"It's good of ye, and I shan't soon----"
"There, keep that fer some other time, Tom Dunker," the captain interrupted. "I can't be bothered with sich nonsense now. Where's my oil-skins, Betsey?" and he turned to his wife. "Better let Rod have that old suit of mine; he might need it before we git back."
Rod was delighted with the idea of a run on the river on such a night. He had often imagined what it would be like to be out there in the Roaring Bess with a strong wind blowing. To him, fear was unknown when on the water, especially when the captain was along. And so as the yacht left her mooring, and headed down-stream, he sat in the cock-pit and peered ahead into the darkness, pleased that he was on watch to give warning of any approaching vessel.
A strong wind was racing in from the east, giving the captain a busy time in handling the boat. This was still more difficult when they reached the channel, and the Roaring Bess drove into the rougher water which is always found there. The white-caps leaped high, and drenched both man and boy.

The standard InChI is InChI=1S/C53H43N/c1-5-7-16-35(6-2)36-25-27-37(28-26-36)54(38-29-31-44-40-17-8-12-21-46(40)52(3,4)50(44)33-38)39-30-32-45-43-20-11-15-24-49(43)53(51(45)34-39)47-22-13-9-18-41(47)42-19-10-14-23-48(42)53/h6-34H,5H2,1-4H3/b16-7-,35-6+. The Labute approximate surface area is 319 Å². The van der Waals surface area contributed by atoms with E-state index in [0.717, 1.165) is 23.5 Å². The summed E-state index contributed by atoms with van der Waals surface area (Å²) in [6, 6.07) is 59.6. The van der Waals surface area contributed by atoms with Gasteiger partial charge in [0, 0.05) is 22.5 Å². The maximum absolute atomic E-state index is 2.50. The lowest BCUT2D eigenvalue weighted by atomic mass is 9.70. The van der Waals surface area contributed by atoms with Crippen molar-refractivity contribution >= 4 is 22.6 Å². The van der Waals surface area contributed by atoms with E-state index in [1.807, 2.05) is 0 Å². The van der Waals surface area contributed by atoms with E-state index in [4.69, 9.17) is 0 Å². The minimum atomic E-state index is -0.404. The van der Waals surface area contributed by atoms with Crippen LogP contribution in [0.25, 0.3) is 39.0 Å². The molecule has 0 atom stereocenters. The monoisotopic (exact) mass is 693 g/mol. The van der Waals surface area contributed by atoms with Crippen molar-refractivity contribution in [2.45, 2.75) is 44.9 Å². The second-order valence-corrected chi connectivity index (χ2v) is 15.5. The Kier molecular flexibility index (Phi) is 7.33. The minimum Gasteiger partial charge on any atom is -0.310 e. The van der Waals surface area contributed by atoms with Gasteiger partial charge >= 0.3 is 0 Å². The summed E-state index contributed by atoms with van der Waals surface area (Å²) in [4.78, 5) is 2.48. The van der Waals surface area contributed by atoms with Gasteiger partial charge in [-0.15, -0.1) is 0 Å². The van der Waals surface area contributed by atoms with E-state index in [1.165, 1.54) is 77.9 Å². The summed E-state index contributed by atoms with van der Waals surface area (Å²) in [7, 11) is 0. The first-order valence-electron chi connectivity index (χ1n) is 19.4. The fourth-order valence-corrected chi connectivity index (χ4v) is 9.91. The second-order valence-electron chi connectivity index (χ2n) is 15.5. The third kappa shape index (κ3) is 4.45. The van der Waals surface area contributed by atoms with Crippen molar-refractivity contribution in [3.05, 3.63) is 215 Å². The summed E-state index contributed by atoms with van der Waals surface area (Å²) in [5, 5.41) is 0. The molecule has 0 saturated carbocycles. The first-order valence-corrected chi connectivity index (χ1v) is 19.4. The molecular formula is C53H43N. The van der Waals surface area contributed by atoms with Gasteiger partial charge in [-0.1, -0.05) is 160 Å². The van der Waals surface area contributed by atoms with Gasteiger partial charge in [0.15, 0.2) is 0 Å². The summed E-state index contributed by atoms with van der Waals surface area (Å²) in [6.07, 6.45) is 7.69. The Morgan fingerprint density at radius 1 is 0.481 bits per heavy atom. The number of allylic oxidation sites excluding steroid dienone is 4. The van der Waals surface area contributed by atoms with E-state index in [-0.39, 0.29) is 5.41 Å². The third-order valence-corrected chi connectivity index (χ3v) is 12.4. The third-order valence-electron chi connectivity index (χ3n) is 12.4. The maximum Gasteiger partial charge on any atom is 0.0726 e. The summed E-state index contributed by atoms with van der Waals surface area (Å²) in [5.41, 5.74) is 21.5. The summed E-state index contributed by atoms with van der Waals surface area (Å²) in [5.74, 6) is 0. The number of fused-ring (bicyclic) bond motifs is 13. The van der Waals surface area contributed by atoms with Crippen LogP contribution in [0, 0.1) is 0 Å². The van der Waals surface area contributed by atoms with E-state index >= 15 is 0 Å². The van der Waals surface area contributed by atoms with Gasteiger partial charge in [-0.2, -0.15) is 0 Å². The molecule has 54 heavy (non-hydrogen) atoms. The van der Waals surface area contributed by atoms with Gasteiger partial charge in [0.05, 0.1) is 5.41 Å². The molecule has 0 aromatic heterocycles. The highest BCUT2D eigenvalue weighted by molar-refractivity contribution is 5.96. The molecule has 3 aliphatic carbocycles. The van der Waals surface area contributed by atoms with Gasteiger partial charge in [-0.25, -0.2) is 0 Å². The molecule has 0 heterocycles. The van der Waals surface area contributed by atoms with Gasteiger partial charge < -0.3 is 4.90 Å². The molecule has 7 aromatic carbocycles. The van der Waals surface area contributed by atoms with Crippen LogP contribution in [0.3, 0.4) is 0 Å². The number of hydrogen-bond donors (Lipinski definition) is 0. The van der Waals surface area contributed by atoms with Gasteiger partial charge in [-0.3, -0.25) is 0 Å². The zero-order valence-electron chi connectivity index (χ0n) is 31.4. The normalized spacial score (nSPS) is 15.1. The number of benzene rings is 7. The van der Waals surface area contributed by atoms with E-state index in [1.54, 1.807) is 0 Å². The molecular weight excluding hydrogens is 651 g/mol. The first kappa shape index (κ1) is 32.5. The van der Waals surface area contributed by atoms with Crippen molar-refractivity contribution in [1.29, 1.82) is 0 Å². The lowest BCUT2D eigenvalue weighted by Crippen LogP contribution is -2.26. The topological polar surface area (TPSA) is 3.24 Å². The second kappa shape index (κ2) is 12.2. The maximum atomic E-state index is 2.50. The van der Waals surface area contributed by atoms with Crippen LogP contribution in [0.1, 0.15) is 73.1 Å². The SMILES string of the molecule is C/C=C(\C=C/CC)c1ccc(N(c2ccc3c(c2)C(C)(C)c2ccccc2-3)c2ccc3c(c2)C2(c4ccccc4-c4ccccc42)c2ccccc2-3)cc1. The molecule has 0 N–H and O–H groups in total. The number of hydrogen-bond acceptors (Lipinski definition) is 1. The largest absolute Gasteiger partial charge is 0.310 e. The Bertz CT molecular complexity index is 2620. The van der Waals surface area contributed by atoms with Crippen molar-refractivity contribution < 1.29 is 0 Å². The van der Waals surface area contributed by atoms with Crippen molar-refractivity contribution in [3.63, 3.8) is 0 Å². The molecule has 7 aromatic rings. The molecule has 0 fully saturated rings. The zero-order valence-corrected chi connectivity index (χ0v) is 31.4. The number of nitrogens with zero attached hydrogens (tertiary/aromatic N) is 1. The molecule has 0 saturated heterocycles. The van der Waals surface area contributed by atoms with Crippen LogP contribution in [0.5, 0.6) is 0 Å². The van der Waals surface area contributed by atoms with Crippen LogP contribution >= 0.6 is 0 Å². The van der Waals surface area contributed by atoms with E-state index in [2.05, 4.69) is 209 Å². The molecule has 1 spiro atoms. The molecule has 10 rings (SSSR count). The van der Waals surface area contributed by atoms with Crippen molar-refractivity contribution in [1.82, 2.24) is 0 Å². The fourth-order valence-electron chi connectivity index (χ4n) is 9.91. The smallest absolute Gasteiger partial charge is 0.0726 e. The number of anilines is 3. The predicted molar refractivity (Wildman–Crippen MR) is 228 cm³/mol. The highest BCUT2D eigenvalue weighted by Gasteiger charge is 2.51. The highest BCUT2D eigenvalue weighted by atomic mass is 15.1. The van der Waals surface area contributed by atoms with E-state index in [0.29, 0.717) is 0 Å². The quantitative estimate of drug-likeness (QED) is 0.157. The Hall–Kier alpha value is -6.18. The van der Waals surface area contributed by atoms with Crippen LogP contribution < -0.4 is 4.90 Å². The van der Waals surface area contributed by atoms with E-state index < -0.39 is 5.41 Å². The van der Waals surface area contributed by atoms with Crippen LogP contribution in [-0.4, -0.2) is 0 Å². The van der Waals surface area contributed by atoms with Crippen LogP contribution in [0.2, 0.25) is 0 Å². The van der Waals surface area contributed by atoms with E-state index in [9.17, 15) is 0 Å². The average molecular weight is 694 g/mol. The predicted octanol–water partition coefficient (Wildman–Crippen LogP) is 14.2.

"Lucky we brought our oil-skins," the captain remarked. "We'll have to beat back, and then there'll be some fun. I wonder if the doctor is a good sailor. My, that was a whopper!" he exclaimed, as a larger wave than usual struck the yacht. "Guess it'll be rougher before mornin'."
"This is great!" Rod cried, as another wave leaped upon them.
"Tut, that's nothin'," the captain replied. "If ye'd been with me aboard the Flyin' Queen when we struck a gale, ye'd know something about big seas then. Why, this is only a mill-pond."
"I'm going to see a gale some day, captain. I want to go out on the ocean in a storm."
"Ye do, eh? If ye go, I guess it'll be aboard a liner, where ye'll be penned up like a rat in a trap. That's the way people travel these days, 'in luxury,' they call it. But give me my old Flyin' Queen, a strong breeze abeam, and ye kin have all yer iron or steel tubs as fer as I'm concerned."
The Roaring Bess had made good time down the river, lifting and swinging forward with long plunging leaps as if glad of the freedom she was enjoying. Ere long the wharf was reached for which the captain had been heading, and in a few moments she was lying in smooth water on the lower side, safe from the wind.
"You stay here, lad," the captain ordered, as he sprang ashore, and made a line fast to the nearest post. "I'll run up fer the doctor."
It took him but a short time to cross the field to Marshall house. Here he found Doctor Travis, and briefly stated the object of his visit.